Despite the diverse perspectives offered (which are not always in agreement), a consensus emerges regarding the need to recognize rigorous media scholarship and experience as not only compatible, but essential to the study of Black popular culture (126). In “Who’s ‘We,’ White Man?” Scholarship, Teaching and Identity Politics in African American Media Studies,” Allyson Nadia Field writes, “While attentive to questions of identity politics, privilege, subject position, and representation, these concerns should not obfuscate other approaches, such as formal analysis, historical contextualization, and industrial situation” (136). Terri Francis takes this notion a step further in her essay, “Whose ‘Black Film’ Is This? The Pragmatics and Pathos of Black Film Scholarship,” explaining that the conventional methodological approaches cannot simply be mapped on to Black film; instead, considering Black film in relation to concepts of genre, industry economics, narrative, and style, should productively disrupt and challenge cinema studies frameworks because Black film-making “bends and resists these very categories” (147). Both Field and Francis are centrally concerned with avoiding the pitfalls of teaching Black film—either as a marginalized week on racial representation, or as a discrete category of film-making (i.e. the films by Black filmmakers approach) that falls short of dealing with the position of Black media in relation to the industry at large.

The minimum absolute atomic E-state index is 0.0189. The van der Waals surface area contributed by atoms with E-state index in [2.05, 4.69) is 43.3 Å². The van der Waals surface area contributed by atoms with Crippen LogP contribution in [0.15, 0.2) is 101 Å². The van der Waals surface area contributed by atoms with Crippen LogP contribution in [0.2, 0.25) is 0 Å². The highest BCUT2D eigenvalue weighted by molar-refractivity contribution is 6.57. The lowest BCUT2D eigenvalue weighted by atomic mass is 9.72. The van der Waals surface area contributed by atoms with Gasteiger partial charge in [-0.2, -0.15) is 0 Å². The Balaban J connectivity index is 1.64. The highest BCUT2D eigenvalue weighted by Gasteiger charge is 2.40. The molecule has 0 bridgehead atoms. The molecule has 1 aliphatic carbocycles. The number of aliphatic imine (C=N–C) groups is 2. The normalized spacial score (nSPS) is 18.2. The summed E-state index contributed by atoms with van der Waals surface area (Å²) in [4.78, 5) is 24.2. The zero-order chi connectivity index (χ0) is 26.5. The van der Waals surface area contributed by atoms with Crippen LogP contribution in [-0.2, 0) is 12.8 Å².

Other highlights include Anna Everett’s consideration of the role that digital technologies have played in the establishment of the first Black American media moguls, following the lead of in 1998. Everett has a decidedly positive view of participatory media culture, offering Issa Rae’s success with the web series, Misadventures of Awkward Black Girl, as evidence that social media outlets such as YouTube may open the door for a new wave of Black media innovators. Independent filmmaker and University of California, San Diego Professor Zeinabu irene Davis provides an artist’s perspective on the need for the recognition of “Black film” as a distinct category. As a member of the L.A. Rebellion—the first group of African American filmmakers to graduate from UCLA’s film school—Davis states candidly that she sees it as her responsibility to create films featuring Black subjects for a Black audience, due to the failure of most mainstream media to provide a range of identifiable representations.